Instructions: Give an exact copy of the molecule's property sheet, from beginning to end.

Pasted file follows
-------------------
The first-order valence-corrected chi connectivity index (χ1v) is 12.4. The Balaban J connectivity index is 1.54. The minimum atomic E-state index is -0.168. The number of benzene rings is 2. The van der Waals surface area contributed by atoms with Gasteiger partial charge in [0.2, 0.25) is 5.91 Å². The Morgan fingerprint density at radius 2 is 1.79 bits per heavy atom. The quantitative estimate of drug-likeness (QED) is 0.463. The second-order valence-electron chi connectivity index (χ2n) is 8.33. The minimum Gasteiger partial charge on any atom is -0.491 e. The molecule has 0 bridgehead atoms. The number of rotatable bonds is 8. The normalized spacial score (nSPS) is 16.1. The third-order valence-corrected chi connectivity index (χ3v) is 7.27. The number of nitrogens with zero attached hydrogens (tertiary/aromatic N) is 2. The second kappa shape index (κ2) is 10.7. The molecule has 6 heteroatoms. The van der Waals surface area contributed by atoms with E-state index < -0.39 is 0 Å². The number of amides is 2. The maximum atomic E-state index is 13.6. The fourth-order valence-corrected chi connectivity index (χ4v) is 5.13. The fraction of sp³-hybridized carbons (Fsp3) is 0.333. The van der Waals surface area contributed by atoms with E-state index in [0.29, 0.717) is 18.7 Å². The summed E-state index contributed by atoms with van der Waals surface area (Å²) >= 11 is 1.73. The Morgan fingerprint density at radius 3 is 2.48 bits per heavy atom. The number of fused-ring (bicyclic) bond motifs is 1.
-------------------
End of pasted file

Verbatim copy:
The first-order valence-corrected chi connectivity index (χ1v) is 12.4. The Balaban J connectivity index is 1.54. The minimum atomic E-state index is -0.168. The number of benzene rings is 2. The van der Waals surface area contributed by atoms with Gasteiger partial charge in [0.2, 0.25) is 5.91 Å². The Morgan fingerprint density at radius 2 is 1.79 bits per heavy atom. The quantitative estimate of drug-likeness (QED) is 0.463. The second-order valence-electron chi connectivity index (χ2n) is 8.33. The minimum Gasteiger partial charge on any atom is -0.491 e. The molecule has 0 bridgehead atoms. The number of rotatable bonds is 8. The normalized spacial score (nSPS) is 16.1. The third-order valence-corrected chi connectivity index (χ3v) is 7.27. The number of nitrogens with zero attached hydrogens (tertiary/aromatic N) is 2. The second kappa shape index (κ2) is 10.7. The molecule has 6 heteroatoms. The van der Waals surface area contributed by atoms with E-state index < -0.39 is 0 Å². The number of amides is 2. The maximum atomic E-state index is 13.6. The fourth-order valence-corrected chi connectivity index (χ4v) is 5.13. The fraction of sp³-hybridized carbons (Fsp3) is 0.333. The van der Waals surface area contributed by atoms with E-state index in [0.29, 0.717) is 18.7 Å². The summed E-state index contributed by atoms with van der Waals surface area (Å²) >= 11 is 1.73. The Morgan fingerprint density at radius 3 is 2.48 bits per heavy atom. The number of fused-ring (bicyclic) bond motifs is 1.